Featured Thread: Copying User Folders to the Server at Logon

Forum member fatkid1 would like to know whether a program or script exists that will copy a user's My Documents folders to the server when the user logs on. (Some of his remote users don't log on directly to the network.) Fatkid1 has a Windows NT 4.0 domain. If you can help, join the discussion at the following URL: http://www.winnetmag.com/forums/rd.cfm?cid=38&tid=60013

==== 6. Events ==== (brought to you by Windows & .NET Magazine) Security 2003 Road Show

Join Mark Minasi and Paul Thurrott as they deliver sound security advice at our popular Security 2003 Road Show event. http://www.winnetmag.com/roadshows/security2003

==== 7. New and Improved ==== by Sue Cooper, products@winnetmag.com

Monitor System Configurations

Configuresoft announced Enterprise Configuration Manager (ECM) 4.5, software that centrally and automatically audits and manages your Windows systems' hardware and software configurations. New features let you compare your machines with a properly configured sample to detect and correct out-of-compliance settings. ECM eliminates the need to modify firewall settings when you deploy machines in the demilitarized zone (DMZ) between your network and the Internet. ECM 4.5 pricing starts at $995 per server and $30 per workstation. ECM supports Windows NT Server 4.0 or later, NT Workstation 4.0 or later, and Microsoft SQL Server 2000 or later. Contact Configuresoft at 719-447-4600 or sales@configuresoft.com. http://www.configuresoft.com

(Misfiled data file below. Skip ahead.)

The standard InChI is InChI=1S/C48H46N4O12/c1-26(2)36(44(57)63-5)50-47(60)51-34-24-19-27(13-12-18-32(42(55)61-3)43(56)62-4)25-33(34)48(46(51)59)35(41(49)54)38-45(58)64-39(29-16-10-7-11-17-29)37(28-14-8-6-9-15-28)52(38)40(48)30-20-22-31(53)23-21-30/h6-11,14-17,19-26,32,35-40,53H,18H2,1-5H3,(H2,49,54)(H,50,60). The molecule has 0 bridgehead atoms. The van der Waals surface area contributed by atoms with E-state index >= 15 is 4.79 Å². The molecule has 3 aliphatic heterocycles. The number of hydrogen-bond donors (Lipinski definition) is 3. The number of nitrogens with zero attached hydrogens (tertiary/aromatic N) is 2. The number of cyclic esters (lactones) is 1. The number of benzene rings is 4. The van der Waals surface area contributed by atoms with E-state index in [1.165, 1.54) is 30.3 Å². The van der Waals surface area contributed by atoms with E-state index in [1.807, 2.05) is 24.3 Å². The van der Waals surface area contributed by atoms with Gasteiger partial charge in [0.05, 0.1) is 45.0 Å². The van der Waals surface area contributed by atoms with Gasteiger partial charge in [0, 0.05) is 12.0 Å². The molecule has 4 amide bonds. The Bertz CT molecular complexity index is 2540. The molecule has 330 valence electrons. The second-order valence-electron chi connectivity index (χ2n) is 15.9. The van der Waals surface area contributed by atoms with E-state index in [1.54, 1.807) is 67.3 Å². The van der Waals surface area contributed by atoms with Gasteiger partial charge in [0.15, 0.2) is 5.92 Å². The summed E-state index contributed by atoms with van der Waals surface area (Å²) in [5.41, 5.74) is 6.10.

Delegate Directory Updating to Users

Directory Wizards released Profiler 3.5.1, Web-based software that lets your end users update their directory information, such as telephone number and office location. Because you don't load the application on the client, users access the application through a URL or an intranet link. Profiler allows updates of group or distribution lists (DLs) and offers Web-based configuration, full Lightweight Directory Access Protocol version 3 (LDAPv3) support, and SMTP notification. Supported directories include Microsoft Exchange Server 5.5, Active Directory (AD)/Exchange 2000 Server, Novell Directory Services (NDS) 7.0 and later, and iPlanet. Contact Directory Wizards at sales@dir-wizards.com. http://www.dir-wizards.com

Submit Top Product Ideas

Have you used a product that changed your IT experience by saving you time or easing your daily burden? Do you know of a terrific product that others should know about? Tell us! We want to write about the product in a future Windows & .NET Magazine What's Hot column. Send your product suggestions to whatshot@winnetmag.com.

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==== 8. Contact Us ====